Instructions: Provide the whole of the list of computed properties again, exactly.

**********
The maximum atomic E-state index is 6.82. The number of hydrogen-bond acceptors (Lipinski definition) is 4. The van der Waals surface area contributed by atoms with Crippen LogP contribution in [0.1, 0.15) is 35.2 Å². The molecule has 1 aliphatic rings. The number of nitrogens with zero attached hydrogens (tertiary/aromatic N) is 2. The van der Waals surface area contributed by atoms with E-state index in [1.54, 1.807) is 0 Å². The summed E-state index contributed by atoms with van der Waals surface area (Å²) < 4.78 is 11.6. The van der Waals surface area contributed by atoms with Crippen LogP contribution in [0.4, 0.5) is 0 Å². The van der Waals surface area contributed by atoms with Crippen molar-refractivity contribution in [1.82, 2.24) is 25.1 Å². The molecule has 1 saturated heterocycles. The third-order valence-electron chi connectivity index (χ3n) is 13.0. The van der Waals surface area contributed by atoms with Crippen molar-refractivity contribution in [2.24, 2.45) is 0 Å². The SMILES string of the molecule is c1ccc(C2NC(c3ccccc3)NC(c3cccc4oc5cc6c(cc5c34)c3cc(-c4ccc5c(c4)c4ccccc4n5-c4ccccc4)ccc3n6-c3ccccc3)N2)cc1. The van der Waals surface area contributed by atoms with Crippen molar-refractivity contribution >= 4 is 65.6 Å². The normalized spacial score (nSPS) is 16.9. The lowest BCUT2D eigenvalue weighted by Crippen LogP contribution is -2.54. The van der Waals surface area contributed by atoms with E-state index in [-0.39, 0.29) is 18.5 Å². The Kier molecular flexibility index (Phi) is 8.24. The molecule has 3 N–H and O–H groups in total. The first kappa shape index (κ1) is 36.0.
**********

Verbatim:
The maximum atomic E-state index is 6.82. The number of hydrogen-bond acceptors (Lipinski definition) is 4. The van der Waals surface area contributed by atoms with Crippen LogP contribution in [0.1, 0.15) is 35.2 Å². The molecule has 1 aliphatic rings. The number of nitrogens with zero attached hydrogens (tertiary/aromatic N) is 2. The van der Waals surface area contributed by atoms with E-state index in [1.54, 1.807) is 0 Å². The summed E-state index contributed by atoms with van der Waals surface area (Å²) < 4.78 is 11.6. The van der Waals surface area contributed by atoms with Crippen LogP contribution in [0.4, 0.5) is 0 Å². The van der Waals surface area contributed by atoms with Crippen molar-refractivity contribution in [1.82, 2.24) is 25.1 Å². The molecule has 1 saturated heterocycles. The third-order valence-electron chi connectivity index (χ3n) is 13.0. The van der Waals surface area contributed by atoms with Crippen molar-refractivity contribution in [2.24, 2.45) is 0 Å². The SMILES string of the molecule is c1ccc(C2NC(c3ccccc3)NC(c3cccc4oc5cc6c(cc5c34)c3cc(-c4ccc5c(c4)c4ccccc4n5-c4ccccc4)ccc3n6-c3ccccc3)N2)cc1. The van der Waals surface area contributed by atoms with Crippen molar-refractivity contribution >= 4 is 65.6 Å². The normalized spacial score (nSPS) is 16.9. The lowest BCUT2D eigenvalue weighted by Crippen LogP contribution is -2.54. The van der Waals surface area contributed by atoms with E-state index in [-0.39, 0.29) is 18.5 Å². The Kier molecular flexibility index (Phi) is 8.24. The molecule has 3 N–H and O–H groups in total. The first kappa shape index (κ1) is 36.0.